By that definition, a "blogger" would be someone who consistently launches mediocre turds under high expectations, and "the blogosphere," well, you can go ahead and guess that one.

This definition isn't too far off the mark for some of the blogs out there, I've sworn off more than one blog for repeatedly swirling around the metaphorical toilet bowl, but I still think there should be a better name for "blogging."

I vote against using any form of the word "diary" though, because that always makes me think of diarrhea.

Wednesday, January 27, 2010

Do you ever get that "not so fresh computer feeling?"
















Presenting Apple's new iPad.  Cool product, worst name ever.


*Photo stolen from engadget.

Sunday, January 10, 2010

I haven't been writing as much, or facebooking as much, or browsing aimlessly as much, since the death of my dear friend iPhone.

This tragedy has had my cyber-self so depressed that it can hardly get out of bed in the morning.  Adding insult to injury, our router broke within two days of iPhone's fatal accident.  Now if I am to indulge in any virtual activities I have to sit in a very uncomfortable chair, in front of a very uncomfortable desk, my spine bent like a capital C, my wrists getting scratched on the particle-board desk-edge as my fingers plunk away at the keys.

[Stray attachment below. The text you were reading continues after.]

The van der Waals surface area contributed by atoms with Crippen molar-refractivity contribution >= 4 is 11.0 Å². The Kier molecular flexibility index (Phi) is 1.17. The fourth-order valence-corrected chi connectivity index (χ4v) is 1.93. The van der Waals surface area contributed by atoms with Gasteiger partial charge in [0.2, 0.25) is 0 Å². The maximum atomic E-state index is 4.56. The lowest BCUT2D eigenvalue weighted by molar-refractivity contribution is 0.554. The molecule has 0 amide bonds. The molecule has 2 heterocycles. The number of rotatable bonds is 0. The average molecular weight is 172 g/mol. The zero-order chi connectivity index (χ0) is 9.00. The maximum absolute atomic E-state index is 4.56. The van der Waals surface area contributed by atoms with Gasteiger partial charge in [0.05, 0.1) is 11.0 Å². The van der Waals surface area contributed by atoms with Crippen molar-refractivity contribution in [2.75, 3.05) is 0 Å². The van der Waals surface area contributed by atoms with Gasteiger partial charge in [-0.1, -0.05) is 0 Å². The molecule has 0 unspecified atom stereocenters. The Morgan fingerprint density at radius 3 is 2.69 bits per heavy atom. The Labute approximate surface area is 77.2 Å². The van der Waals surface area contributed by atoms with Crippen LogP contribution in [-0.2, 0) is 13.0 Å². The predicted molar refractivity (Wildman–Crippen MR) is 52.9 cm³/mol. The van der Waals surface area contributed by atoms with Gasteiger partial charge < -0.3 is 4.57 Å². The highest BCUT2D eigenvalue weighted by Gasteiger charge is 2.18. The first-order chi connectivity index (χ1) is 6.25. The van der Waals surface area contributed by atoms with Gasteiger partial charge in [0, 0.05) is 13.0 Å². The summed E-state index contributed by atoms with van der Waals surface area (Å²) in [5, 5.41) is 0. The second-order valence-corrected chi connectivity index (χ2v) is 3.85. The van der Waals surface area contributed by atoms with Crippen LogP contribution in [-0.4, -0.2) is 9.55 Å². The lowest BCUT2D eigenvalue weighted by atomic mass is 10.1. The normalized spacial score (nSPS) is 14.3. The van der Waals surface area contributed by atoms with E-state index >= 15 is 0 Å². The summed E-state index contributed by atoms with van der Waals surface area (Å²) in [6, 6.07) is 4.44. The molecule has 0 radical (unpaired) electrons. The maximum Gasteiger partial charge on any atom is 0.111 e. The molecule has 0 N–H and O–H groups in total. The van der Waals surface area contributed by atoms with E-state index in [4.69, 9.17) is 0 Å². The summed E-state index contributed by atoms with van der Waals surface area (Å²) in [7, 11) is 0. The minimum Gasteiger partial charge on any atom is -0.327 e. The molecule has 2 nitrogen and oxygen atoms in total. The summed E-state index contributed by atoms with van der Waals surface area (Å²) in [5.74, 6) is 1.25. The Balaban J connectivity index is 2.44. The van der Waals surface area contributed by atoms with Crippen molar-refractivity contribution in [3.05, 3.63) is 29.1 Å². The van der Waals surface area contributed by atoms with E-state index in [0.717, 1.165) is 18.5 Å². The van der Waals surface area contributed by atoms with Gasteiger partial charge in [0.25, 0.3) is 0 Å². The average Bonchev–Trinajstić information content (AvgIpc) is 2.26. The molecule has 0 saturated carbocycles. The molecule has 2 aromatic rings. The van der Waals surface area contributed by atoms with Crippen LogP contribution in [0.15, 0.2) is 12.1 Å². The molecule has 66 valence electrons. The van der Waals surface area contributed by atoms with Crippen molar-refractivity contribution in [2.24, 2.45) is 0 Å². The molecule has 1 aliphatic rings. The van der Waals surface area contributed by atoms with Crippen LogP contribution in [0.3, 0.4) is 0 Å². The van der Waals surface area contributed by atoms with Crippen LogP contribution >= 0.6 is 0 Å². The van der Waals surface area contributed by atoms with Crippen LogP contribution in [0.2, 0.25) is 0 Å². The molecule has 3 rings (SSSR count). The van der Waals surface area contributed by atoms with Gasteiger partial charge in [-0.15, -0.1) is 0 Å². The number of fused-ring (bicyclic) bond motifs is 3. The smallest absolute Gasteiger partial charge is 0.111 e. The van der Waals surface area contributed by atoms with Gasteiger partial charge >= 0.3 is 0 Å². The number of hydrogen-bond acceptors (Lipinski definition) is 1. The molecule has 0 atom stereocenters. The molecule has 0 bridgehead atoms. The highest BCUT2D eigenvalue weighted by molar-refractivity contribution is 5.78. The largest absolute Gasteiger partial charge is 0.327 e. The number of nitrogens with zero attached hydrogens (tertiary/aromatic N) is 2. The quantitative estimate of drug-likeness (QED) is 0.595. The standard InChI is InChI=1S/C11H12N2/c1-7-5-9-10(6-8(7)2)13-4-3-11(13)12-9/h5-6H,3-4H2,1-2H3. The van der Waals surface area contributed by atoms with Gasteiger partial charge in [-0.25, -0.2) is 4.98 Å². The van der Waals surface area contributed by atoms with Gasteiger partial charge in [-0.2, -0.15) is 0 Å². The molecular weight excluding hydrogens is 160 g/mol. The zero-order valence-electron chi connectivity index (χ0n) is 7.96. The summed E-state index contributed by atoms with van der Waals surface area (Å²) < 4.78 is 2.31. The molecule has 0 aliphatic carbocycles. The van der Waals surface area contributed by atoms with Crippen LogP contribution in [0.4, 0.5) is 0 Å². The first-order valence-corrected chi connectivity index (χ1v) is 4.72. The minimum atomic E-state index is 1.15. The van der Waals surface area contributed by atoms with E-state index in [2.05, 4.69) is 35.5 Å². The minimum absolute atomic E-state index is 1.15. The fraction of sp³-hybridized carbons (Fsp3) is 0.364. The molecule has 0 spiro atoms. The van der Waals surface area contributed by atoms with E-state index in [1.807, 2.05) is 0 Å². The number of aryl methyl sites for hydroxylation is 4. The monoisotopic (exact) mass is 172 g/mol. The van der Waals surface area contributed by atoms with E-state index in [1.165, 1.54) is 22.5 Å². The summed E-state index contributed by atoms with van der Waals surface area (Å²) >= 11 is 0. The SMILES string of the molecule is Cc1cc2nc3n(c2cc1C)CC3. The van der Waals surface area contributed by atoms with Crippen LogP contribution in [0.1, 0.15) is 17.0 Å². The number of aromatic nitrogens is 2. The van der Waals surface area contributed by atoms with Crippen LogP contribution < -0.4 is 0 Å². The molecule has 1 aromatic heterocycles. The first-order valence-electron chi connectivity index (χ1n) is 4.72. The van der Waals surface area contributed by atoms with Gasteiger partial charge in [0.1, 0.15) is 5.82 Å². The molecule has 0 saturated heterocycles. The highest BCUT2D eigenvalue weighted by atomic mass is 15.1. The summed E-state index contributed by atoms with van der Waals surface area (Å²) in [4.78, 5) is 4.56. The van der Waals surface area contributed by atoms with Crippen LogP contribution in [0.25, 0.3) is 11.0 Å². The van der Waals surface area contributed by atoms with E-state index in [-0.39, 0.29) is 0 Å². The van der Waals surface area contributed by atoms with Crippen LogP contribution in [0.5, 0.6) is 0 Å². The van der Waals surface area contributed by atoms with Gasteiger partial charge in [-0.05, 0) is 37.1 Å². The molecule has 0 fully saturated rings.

However, I haven't replaced my buddies Router and iPhone because I'm finding that real life is pretty good and very worth living.  And my wife likes being able to talk with me without me updating my facebook status on the fly.

Right now though, I'm getting a really good wireless signal from the high school across the street.  (Usually it's pretty spotty and I have to hold my laptop just so to load a page.)

As you know if you've read much of my blog, I've done a lot of stupid things in my life.  For the past year or so, I've dwelt on my most recent stupidity, which time hasn't separated from me enough for it to be funny.  I don't think I'll ever look back on 2009 and laugh, except maybe about losing my kidney.  There's some good material there, but I digress. . .

I want to go back and find something distant enough to be hilarious.  I know that's setting the bar pretty high, especially considering that this is, so far, a free-writing exercise.